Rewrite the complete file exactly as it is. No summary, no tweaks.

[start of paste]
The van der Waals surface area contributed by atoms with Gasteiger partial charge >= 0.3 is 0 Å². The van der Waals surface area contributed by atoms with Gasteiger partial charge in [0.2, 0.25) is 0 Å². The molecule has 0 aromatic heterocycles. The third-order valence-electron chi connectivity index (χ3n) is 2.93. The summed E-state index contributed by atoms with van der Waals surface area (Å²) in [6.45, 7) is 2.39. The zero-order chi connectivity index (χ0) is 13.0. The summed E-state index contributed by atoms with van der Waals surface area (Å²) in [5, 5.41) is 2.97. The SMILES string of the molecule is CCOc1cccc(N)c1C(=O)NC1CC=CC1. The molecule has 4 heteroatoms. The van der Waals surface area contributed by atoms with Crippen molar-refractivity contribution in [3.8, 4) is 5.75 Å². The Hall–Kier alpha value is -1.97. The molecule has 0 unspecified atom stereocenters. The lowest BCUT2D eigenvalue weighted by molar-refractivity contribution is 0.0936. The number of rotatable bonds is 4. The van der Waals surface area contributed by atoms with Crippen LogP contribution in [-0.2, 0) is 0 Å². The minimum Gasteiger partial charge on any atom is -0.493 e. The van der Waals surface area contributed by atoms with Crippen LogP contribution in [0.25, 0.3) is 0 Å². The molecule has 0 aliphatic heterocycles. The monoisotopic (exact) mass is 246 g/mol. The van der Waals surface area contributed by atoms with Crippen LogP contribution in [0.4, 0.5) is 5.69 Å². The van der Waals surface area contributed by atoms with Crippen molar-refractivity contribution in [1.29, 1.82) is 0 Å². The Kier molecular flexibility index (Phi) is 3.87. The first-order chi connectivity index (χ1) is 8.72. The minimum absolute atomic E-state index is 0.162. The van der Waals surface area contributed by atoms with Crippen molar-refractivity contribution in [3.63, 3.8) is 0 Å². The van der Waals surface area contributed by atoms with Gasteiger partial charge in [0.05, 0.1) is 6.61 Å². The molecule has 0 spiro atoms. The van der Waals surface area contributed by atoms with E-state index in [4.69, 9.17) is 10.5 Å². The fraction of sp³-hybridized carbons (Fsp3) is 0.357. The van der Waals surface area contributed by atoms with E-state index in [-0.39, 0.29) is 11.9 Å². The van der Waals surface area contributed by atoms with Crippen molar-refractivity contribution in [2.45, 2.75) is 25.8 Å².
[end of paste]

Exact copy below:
The van der Waals surface area contributed by atoms with Gasteiger partial charge >= 0.3 is 0 Å². The van der Waals surface area contributed by atoms with Gasteiger partial charge in [0.2, 0.25) is 0 Å². The molecule has 0 aromatic heterocycles. The third-order valence-electron chi connectivity index (χ3n) is 2.93. The summed E-state index contributed by atoms with van der Waals surface area (Å²) in [6.45, 7) is 2.39. The zero-order chi connectivity index (χ0) is 13.0. The summed E-state index contributed by atoms with van der Waals surface area (Å²) in [5, 5.41) is 2.97. The SMILES string of the molecule is CCOc1cccc(N)c1C(=O)NC1CC=CC1. The molecule has 4 heteroatoms. The van der Waals surface area contributed by atoms with Crippen molar-refractivity contribution in [3.8, 4) is 5.75 Å². The Hall–Kier alpha value is -1.97. The molecule has 0 unspecified atom stereocenters. The lowest BCUT2D eigenvalue weighted by molar-refractivity contribution is 0.0936. The number of rotatable bonds is 4. The van der Waals surface area contributed by atoms with Crippen LogP contribution in [-0.2, 0) is 0 Å². The minimum Gasteiger partial charge on any atom is -0.493 e. The van der Waals surface area contributed by atoms with Crippen LogP contribution in [0.25, 0.3) is 0 Å². The molecule has 0 aliphatic heterocycles. The monoisotopic (exact) mass is 246 g/mol. The van der Waals surface area contributed by atoms with Crippen LogP contribution in [0.4, 0.5) is 5.69 Å². The van der Waals surface area contributed by atoms with Crippen molar-refractivity contribution in [1.29, 1.82) is 0 Å². The Kier molecular flexibility index (Phi) is 3.87. The first-order chi connectivity index (χ1) is 8.72. The minimum absolute atomic E-state index is 0.162. The van der Waals surface area contributed by atoms with Crippen molar-refractivity contribution in [3.63, 3.8) is 0 Å². The van der Waals surface area contributed by atoms with Gasteiger partial charge in [0.05, 0.1) is 6.61 Å². The molecule has 0 spiro atoms. The van der Waals surface area contributed by atoms with E-state index in [4.69, 9.17) is 10.5 Å². The fraction of sp³-hybridized carbons (Fsp3) is 0.357. The van der Waals surface area contributed by atoms with E-state index in [-0.39, 0.29) is 11.9 Å². The van der Waals surface area contributed by atoms with Crippen molar-refractivity contribution in [2.45, 2.75) is 25.8 Å².